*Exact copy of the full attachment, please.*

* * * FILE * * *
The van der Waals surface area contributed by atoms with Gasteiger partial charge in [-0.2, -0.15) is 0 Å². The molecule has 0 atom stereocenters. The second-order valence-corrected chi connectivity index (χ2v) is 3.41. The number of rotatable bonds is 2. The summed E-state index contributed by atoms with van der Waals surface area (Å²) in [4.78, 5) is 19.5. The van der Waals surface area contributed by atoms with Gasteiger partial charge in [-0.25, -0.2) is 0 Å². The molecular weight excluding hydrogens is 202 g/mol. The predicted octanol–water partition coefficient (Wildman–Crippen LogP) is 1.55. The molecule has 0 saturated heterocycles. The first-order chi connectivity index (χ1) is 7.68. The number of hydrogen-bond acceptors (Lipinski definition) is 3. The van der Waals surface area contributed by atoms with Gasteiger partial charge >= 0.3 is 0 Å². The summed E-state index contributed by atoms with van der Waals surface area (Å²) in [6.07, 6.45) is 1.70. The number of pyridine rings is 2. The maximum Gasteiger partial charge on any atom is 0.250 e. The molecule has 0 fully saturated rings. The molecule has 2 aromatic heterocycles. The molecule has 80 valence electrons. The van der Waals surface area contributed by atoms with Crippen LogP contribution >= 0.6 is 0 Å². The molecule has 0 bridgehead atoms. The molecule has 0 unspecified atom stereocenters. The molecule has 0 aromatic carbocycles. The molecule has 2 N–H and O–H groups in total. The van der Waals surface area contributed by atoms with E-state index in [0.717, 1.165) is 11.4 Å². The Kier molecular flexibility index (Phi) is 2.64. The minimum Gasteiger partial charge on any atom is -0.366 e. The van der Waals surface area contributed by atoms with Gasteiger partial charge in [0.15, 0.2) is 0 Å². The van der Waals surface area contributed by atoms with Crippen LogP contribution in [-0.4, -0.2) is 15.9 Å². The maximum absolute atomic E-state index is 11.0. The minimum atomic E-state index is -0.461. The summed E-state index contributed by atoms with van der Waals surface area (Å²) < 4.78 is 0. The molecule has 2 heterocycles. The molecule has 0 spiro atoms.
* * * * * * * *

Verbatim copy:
The van der Waals surface area contributed by atoms with Gasteiger partial charge in [-0.2, -0.15) is 0 Å². The molecule has 0 atom stereocenters. The second-order valence-corrected chi connectivity index (χ2v) is 3.41. The number of rotatable bonds is 2. The summed E-state index contributed by atoms with van der Waals surface area (Å²) in [4.78, 5) is 19.5. The van der Waals surface area contributed by atoms with Gasteiger partial charge in [-0.25, -0.2) is 0 Å². The molecular weight excluding hydrogens is 202 g/mol. The predicted octanol–water partition coefficient (Wildman–Crippen LogP) is 1.55. The molecule has 0 saturated heterocycles. The first-order chi connectivity index (χ1) is 7.68. The number of hydrogen-bond acceptors (Lipinski definition) is 3. The van der Waals surface area contributed by atoms with Gasteiger partial charge >= 0.3 is 0 Å². The summed E-state index contributed by atoms with van der Waals surface area (Å²) in [6.07, 6.45) is 1.70. The number of pyridine rings is 2. The maximum Gasteiger partial charge on any atom is 0.250 e. The molecule has 0 fully saturated rings. The molecule has 2 aromatic heterocycles. The molecule has 80 valence electrons. The van der Waals surface area contributed by atoms with Crippen LogP contribution >= 0.6 is 0 Å². The molecule has 0 bridgehead atoms. The molecule has 0 unspecified atom stereocenters. The molecule has 0 aromatic carbocycles. The molecule has 2 N–H and O–H groups in total. The van der Waals surface area contributed by atoms with E-state index in [0.717, 1.165) is 11.4 Å². The Kier molecular flexibility index (Phi) is 2.64. The minimum Gasteiger partial charge on any atom is -0.366 e. The van der Waals surface area contributed by atoms with Gasteiger partial charge in [0.15, 0.2) is 0 Å². The van der Waals surface area contributed by atoms with Crippen LogP contribution in [-0.4, -0.2) is 15.9 Å². The maximum absolute atomic E-state index is 11.0. The minimum atomic E-state index is -0.461. The summed E-state index contributed by atoms with van der Waals surface area (Å²) < 4.78 is 0. The molecule has 2 heterocycles. The molecule has 0 spiro atoms.